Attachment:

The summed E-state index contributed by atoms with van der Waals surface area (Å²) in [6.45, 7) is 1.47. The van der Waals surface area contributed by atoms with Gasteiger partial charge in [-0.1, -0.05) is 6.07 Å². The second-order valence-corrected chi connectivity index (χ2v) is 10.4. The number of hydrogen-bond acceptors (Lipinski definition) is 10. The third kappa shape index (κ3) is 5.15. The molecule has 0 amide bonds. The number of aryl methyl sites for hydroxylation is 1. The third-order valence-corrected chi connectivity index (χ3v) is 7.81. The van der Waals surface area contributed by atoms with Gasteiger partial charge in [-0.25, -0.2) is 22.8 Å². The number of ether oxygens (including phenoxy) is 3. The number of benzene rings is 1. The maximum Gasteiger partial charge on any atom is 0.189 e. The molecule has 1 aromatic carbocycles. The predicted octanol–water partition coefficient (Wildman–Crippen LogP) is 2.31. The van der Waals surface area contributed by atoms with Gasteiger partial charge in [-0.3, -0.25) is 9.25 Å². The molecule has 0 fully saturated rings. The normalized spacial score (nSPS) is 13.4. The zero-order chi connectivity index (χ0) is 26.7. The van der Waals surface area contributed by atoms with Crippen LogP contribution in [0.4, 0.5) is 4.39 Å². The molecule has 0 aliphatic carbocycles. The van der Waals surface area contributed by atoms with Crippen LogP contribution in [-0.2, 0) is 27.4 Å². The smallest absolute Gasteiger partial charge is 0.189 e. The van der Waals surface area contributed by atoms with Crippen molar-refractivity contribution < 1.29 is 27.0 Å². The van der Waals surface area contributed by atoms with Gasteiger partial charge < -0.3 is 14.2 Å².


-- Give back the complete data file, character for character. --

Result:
The summed E-state index contributed by atoms with van der Waals surface area (Å²) in [6.45, 7) is 1.47. The van der Waals surface area contributed by atoms with Gasteiger partial charge in [-0.1, -0.05) is 6.07 Å². The second-order valence-corrected chi connectivity index (χ2v) is 10.4. The number of hydrogen-bond acceptors (Lipinski definition) is 10. The third kappa shape index (κ3) is 5.15. The molecule has 0 amide bonds. The number of aryl methyl sites for hydroxylation is 1. The third-order valence-corrected chi connectivity index (χ3v) is 7.81. The van der Waals surface area contributed by atoms with Gasteiger partial charge in [-0.25, -0.2) is 22.8 Å². The number of ether oxygens (including phenoxy) is 3. The number of benzene rings is 1. The maximum Gasteiger partial charge on any atom is 0.189 e. The molecule has 1 aromatic carbocycles. The predicted octanol–water partition coefficient (Wildman–Crippen LogP) is 2.31. The van der Waals surface area contributed by atoms with Gasteiger partial charge in [-0.3, -0.25) is 9.25 Å². The molecule has 0 fully saturated rings. The normalized spacial score (nSPS) is 13.4. The zero-order chi connectivity index (χ0) is 26.7. The van der Waals surface area contributed by atoms with Crippen LogP contribution in [0.4, 0.5) is 4.39 Å². The molecule has 0 aliphatic carbocycles. The van der Waals surface area contributed by atoms with Crippen LogP contribution in [-0.2, 0) is 27.4 Å². The smallest absolute Gasteiger partial charge is 0.189 e. The van der Waals surface area contributed by atoms with Crippen molar-refractivity contribution < 1.29 is 27.0 Å². The van der Waals surface area contributed by atoms with Gasteiger partial charge < -0.3 is 14.2 Å².